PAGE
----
The Slatest

Trump’s Firing of James Comey Draws Disturbing Comparisons to Nixon During Watergate

Donald Trump, the Richard Nixon of our time?

Chip Somodevilla/Getty Images

On Tuesday evening, President Donald Trump fired FBI Director James Comey. The move, whereby the president directly dismissed the man heading the investigation into Russian meddling, set off a flood of comparisons to America’s 37th president, Richard Nixon.

Advertisement
Advertisement
Advertisement
Advertisement

While Trump’s political instincts and rhetoric are often positively Nixonian, the move to oust Comey—a holdover from the Obama administration—bears close resemblance to Nixon’s attempts to keep incriminating Watergate tapes out of the hands of investigators. With an independent counsel pursuing the damning recordings Nixon secretly made of conversations in the Oval Office, Nixon decided to take drastic action and fired independent prosecutor Archibald Cox. The move, in the middle of the Watergate investigation, became known as the “Saturday Night Massacre” and prompted the resignations of Nixon’s attorney general and his deputy.

Advertisement
Advertisement

Here’s how the Washington Post reported the dramatic events, the morning after, on Oct. 21, 1973:

In the most traumatic government upheaval of the Watergate crisis, President Nixon yesterday discharged Special Prosecutor Archibald Cox and accepted the resignations of Attorney General Elliot L. Richardson and Deputy Attorney General William D. Ruckelshaus. The President also abolished the office of the special prosecutor and turned over to the Justice Department the entire responsibility for further investigation and prosecution of suspects and defendants in Watergate and related cases… Richardson resigned when Mr. Nixon instructed him to fire Cox and Richardson refused. When the President then asked Ruckelshaus to dismiss Cox, he refused, White House spokesman Ronald L. Ziegler said, and he was fired. Ruckelshaus said he resigned. Finally, the President turned to Solicitor General Robert H. Bork, who by law becomes acting Attorney General when the Attorney General and deputy attorney general are absent, and he carried out the President’s order to fire Cox.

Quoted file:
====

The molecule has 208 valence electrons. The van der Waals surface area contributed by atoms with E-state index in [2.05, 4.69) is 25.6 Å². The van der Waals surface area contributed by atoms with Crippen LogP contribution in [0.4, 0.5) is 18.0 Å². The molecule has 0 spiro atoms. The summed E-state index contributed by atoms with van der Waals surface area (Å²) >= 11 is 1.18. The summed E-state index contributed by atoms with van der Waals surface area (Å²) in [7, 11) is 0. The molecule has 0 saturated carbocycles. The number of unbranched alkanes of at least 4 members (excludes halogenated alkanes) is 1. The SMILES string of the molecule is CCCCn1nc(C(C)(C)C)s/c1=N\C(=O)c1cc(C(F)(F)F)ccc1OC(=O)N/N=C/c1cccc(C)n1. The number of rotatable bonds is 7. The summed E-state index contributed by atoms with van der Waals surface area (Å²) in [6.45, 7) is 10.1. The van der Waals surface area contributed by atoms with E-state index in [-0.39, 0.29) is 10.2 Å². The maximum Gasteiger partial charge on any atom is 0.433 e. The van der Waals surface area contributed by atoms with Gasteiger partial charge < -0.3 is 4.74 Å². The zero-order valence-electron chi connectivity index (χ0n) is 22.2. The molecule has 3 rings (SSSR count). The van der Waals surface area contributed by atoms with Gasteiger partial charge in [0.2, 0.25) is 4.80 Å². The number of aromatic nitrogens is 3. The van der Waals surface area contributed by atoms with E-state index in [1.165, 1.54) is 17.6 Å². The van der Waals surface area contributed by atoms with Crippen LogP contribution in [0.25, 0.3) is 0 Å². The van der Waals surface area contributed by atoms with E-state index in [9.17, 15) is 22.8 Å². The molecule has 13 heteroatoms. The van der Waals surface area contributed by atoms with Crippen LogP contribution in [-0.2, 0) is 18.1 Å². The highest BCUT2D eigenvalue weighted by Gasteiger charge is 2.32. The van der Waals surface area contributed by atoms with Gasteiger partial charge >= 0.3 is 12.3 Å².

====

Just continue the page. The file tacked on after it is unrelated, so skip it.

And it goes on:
Advertisement
Advertisement

Trump, of course, made his move to fire Comey with the support of his attorney general, Jeff Sessions, who has technically recused himself from the Russia investigation. (Trump has already fired one attorney general, acting AG Sally Yates, for refusing to defend his first Muslim ban.) But as New York Sen. Kirsten Gillibrand tweeted Tuesday night, “One way to exert control after recusal is by getting rid of [the] FBI Director.” The New York Times reports Sessions was shopping for reasons to justify Comey’s firing in the middle of a Russia-meddling investigation that has sent tremors through American democracy. The FBI falls under the jurisdiction of the Department of Justice.

Advertisement
Advertisement

The broad strokes of the two presidents—Trump and Nixon—outlines the appearance of two desperate and dangerous men attempting to keep damning information from the public. Nixon successfully fired the special prosecutor, but instead of halting the investigation into Watergate, it galvanized public support for impeachment and spurred Congress into action. So far, it appears Trump’s move may have had a similar effect.

Advertisement
Advertisement
Advertisement